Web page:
Morning in Tunisia

The Frustrations of the Arab World Boil Over

Anti-government protesters attend a rally to commemorate the first anniversary of the death of Mohamed Bouazizi (pictured in posters), the Tunisian man who set himself on fire in an act of protest which inspired the Arab Spring, in Sanaa, December 17, 2011. Khaled Abdullah / Reuters

Last Friday, Zine el-Abidine Ben Ali fled Tunisia after 23 years as president. He was driven out of the country by the cumulative pressure of a month of protests, sparked by a young man's economic despair and subsequent self-immolation. Much of the reporting on the demonstrations has emphasized Tunisians' economic grievances: unemployment, inflation, and the high cost of living.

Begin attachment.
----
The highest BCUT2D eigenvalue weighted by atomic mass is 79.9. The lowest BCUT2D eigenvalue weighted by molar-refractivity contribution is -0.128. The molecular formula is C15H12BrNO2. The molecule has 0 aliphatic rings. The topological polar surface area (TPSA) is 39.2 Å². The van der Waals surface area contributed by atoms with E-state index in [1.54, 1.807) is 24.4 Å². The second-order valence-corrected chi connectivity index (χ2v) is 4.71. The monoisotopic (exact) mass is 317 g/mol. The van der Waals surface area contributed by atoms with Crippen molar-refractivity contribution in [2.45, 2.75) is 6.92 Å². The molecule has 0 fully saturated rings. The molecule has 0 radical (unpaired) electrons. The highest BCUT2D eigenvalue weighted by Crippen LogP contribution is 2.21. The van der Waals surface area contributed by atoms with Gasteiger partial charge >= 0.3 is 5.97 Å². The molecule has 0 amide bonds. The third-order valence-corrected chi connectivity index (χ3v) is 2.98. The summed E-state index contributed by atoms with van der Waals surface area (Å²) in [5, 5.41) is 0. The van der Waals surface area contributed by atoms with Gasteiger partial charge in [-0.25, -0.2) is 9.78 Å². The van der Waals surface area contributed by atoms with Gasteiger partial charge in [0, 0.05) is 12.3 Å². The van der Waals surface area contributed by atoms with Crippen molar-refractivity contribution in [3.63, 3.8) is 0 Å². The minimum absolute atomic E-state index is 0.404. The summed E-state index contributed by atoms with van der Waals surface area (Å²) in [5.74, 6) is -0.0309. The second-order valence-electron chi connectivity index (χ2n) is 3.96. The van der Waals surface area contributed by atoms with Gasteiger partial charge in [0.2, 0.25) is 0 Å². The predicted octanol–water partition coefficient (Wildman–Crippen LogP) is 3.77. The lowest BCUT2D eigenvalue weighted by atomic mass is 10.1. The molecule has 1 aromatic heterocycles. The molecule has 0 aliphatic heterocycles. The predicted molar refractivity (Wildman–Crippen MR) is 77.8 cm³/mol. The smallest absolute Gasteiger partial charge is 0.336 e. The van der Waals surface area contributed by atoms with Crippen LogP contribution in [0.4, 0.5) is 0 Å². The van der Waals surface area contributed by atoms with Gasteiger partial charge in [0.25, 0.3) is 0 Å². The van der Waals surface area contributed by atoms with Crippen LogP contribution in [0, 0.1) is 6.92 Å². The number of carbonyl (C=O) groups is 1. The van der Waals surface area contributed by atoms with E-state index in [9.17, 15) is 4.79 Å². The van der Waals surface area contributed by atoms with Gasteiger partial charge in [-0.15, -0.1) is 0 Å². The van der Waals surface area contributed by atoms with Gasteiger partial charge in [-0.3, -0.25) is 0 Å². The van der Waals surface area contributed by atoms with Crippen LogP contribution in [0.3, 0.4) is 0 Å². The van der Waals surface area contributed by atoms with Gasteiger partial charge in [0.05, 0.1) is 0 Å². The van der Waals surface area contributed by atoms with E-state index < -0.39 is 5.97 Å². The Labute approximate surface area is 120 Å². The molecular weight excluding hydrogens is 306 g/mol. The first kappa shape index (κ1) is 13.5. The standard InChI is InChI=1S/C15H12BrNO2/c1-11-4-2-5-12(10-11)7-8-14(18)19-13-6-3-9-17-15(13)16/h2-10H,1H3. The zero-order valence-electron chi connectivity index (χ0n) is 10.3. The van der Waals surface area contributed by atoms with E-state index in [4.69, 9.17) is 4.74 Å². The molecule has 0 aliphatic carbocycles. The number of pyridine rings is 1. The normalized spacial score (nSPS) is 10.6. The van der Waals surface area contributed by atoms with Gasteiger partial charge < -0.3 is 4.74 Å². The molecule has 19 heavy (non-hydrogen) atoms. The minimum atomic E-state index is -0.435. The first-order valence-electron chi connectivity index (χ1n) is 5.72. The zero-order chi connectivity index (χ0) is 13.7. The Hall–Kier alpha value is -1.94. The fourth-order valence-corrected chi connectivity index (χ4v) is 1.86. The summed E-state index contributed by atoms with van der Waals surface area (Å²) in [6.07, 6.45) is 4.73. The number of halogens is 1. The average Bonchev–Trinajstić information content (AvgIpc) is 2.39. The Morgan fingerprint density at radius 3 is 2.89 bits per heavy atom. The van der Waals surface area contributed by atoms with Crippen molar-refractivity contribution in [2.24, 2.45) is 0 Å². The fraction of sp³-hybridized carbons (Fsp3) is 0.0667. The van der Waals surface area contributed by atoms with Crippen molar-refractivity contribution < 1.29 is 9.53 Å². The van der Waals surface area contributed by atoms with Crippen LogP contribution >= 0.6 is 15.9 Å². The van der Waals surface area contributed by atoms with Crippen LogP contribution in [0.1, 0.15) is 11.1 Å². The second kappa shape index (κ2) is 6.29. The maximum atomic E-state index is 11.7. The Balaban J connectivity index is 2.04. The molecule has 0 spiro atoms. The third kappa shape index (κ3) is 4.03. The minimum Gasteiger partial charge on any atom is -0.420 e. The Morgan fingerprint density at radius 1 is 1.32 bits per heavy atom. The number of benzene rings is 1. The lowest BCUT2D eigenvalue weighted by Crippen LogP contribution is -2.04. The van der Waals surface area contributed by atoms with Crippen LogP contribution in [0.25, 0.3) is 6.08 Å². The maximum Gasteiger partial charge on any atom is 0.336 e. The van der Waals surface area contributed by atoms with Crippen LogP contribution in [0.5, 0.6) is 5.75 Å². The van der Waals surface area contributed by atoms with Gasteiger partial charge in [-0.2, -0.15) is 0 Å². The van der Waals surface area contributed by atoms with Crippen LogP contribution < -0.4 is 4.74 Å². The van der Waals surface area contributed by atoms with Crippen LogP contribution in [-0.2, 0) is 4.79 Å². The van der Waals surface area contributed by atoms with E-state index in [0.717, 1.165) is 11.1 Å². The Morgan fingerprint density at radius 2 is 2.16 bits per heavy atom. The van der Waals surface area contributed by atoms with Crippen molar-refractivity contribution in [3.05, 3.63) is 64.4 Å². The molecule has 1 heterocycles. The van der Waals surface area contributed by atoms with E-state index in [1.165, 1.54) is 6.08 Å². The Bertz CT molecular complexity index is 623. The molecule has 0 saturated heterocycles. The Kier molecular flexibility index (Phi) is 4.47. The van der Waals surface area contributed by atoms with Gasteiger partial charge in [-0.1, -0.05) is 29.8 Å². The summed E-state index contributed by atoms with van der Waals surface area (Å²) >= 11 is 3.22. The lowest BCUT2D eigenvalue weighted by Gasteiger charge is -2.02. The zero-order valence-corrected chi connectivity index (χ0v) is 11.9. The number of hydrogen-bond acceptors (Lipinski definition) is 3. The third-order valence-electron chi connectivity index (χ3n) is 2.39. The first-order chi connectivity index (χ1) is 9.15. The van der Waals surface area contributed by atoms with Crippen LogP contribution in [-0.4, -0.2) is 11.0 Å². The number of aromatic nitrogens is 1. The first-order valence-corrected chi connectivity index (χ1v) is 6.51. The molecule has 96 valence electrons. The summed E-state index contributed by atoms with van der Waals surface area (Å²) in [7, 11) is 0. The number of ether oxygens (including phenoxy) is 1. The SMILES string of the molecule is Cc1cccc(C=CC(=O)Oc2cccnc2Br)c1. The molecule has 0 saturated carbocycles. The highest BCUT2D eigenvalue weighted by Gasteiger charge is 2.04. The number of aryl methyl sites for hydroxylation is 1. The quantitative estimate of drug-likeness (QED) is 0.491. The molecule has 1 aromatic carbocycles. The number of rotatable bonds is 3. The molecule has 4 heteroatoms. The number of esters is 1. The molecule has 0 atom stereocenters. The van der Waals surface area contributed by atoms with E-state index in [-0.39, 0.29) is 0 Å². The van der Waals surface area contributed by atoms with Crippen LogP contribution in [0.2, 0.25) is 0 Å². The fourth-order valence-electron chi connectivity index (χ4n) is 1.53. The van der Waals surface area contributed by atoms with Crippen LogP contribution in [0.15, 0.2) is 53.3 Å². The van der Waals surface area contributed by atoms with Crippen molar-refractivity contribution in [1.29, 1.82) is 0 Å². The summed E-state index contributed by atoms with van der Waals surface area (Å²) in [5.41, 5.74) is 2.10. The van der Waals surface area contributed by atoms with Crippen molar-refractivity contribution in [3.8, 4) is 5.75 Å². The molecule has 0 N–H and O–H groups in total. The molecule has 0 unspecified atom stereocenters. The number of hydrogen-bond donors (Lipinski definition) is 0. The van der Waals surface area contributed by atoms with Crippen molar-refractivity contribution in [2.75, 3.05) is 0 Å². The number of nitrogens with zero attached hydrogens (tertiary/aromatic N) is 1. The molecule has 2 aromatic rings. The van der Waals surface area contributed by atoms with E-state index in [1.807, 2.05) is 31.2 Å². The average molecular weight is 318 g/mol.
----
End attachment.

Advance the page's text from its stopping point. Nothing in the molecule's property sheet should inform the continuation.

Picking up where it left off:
But material difficulties were not the central driver in pushing Ben Ali from power. After all, economically motivated riots broke out in Tunisia in the early 1980s but did not bring down the government of then President Habib Bourguiba. And Ben Ali's promises in the middle of the most recent unrest to boost employment and cut the prices of basic goods could not stop the momentum of the protests.

On a more fundamental level, Tunisians are protesting dictatorship. They have had just two presidents since the country's independence from France in 1956. The

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